This may explain why the book has a slightly musty quality. We’re told that the there were concerns about conformity with the American Dream in the 1950s; that the American Dream was in upheaval in the 1960s; and that it was beset by economic uncertainty in the 1970s. When we rely on journalists alone for our understanding of reality, that reality is almost inevitably going to reflect the tenor, if not the clichés, of the moment. Samuel does little more than reinforce attitudes rather than question or reframe our understanding of events. To many of us, that’s the opposite of what history – or at any rate, historical scholarship – is supposed to do. The most likely reader of this book is going to be an undergraduate who plucks it off a well- resourced library’s shelves (less well-resourced libraries are unlikely to buy it). While that student may gain a better grasp of the arc of American culturalhistory in a very general sense, it may also serve to obscure, rather than truly clarify, the contours of the past. The student essay on the American Dream that relies on Samuel is likely to be described as a complicated idea that has meant different things to different people at different times – a deadening notion that makes so many of us rightly dread grading papers.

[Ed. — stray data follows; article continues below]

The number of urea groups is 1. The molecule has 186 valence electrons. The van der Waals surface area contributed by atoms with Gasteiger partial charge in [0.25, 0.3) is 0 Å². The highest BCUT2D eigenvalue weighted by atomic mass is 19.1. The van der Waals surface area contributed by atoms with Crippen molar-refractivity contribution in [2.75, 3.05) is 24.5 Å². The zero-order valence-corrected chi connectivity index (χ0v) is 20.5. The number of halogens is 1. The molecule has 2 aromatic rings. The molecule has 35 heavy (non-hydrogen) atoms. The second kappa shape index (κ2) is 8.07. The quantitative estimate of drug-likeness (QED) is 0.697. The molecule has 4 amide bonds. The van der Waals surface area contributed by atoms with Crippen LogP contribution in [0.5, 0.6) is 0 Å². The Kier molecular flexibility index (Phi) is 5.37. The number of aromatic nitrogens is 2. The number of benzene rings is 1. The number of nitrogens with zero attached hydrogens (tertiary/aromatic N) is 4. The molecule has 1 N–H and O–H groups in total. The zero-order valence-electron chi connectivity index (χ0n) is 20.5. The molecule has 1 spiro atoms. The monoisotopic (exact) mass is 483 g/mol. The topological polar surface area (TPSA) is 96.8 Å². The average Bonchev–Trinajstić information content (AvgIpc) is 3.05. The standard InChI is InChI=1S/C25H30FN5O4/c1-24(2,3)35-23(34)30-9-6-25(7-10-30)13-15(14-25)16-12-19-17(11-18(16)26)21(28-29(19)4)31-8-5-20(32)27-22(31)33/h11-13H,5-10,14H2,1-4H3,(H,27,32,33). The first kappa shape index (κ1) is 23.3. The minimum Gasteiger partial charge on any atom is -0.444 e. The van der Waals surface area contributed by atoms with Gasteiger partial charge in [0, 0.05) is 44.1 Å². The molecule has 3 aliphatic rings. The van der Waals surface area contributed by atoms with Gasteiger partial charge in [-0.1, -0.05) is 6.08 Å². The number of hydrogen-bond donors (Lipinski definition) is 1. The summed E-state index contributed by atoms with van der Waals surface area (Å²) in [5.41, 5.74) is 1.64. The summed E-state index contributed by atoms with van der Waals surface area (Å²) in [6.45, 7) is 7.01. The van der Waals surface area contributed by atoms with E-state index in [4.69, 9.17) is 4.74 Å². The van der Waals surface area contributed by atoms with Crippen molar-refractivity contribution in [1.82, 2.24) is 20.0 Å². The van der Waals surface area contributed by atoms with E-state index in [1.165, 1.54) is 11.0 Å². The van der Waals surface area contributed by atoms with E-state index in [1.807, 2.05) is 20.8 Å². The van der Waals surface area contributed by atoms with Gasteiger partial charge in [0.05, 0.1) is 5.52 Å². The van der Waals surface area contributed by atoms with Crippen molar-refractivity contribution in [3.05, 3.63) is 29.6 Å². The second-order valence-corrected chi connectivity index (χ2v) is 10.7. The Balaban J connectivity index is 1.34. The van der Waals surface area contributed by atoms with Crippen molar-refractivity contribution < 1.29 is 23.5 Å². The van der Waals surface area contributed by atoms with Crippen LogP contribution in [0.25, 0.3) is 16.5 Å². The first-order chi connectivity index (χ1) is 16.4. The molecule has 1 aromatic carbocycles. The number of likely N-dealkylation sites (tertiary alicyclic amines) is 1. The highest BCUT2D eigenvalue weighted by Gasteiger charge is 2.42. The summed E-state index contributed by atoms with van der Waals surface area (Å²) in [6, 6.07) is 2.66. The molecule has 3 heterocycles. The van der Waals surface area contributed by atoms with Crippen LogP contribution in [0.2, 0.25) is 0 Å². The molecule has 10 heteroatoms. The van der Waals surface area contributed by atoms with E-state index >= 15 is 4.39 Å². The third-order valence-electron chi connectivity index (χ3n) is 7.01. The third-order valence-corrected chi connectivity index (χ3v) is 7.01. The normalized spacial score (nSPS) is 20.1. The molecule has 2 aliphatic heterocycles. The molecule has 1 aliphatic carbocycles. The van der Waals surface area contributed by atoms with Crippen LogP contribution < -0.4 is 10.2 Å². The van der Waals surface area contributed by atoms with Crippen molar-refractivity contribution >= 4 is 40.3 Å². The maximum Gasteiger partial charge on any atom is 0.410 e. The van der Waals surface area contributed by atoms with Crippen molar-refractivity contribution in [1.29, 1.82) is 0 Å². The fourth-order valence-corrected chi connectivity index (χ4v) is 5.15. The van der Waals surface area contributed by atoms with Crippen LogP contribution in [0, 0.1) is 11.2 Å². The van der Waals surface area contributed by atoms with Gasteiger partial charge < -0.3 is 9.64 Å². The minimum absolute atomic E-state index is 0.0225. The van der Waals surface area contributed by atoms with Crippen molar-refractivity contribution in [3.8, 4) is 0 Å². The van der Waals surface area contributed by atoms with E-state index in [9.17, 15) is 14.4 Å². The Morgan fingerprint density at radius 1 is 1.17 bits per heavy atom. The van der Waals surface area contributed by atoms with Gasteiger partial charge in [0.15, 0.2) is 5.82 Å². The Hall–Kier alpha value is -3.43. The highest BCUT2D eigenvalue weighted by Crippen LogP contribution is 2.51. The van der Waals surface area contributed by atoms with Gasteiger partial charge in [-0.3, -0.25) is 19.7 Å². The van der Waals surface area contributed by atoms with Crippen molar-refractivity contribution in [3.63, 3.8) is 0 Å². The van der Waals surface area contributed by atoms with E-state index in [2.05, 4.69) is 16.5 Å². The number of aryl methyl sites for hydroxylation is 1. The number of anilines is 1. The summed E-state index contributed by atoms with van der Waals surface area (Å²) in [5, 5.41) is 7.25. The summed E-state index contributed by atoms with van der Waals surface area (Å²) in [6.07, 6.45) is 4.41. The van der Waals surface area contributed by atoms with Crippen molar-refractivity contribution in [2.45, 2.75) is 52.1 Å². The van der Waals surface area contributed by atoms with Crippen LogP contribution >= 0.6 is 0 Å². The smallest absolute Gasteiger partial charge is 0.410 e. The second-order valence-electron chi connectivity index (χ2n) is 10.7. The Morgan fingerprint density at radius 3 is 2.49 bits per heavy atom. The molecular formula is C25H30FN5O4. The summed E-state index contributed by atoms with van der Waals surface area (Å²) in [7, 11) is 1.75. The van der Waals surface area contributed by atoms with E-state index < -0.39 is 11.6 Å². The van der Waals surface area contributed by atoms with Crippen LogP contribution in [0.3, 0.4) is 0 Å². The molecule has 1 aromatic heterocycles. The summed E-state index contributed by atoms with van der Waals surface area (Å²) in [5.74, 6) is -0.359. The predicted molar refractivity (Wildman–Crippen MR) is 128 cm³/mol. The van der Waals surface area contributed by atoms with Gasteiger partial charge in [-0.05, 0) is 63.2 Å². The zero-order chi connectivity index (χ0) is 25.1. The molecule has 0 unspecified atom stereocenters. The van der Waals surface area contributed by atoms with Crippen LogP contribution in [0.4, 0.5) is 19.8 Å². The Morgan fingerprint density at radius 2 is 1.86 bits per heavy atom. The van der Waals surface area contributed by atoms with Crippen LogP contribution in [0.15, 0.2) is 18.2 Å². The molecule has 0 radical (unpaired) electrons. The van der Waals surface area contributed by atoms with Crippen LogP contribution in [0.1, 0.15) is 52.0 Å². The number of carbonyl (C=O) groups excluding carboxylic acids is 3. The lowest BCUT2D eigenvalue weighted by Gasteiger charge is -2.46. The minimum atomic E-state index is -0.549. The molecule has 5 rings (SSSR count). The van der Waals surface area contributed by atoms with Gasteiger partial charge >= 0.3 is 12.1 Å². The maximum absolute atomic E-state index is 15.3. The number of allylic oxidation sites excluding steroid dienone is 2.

The stage of art sociology in the culturalhistory, i.e. 1930s and 1940s, was si- multaneous with the growth of Marxism and attention of researcher to the im- portance of social and economic matters as well as the position of the inferior people in the history. The well-known historian for the art and architecture in this respect is Ernest Gombrich. His most important book “The story of art” is placed among the works for the culturalhistory, due to the paid attention to the historical and social points of the art and architecture works and attempts for perceiving them by the people in that period. Gombrich has also discussed about the theories of culturalhistory. His long lecture, which was later published as a book “In search of culturalhistory” became the basis for transformations in the culturalhistory. That book is about the intellectual paradigm of the first genera- tion historians of the culturalhistory, regarding each historical era that consists of a cultural integrated generality. According to Gombrich, such an idea is re- jected, since any art movement or style is mainly originated by the people rather than time. Thus, a cultural historian should be more precise in identifying the past events, and if the origins of the styles and artistic styles are dealt with, he should also consider the effective styles and relations in the artists dealing with the related styles (Ditto). The principles of the new culturalhistory were gradu- ally formed according to such points of views, and changes were imposed to the past viewpoints.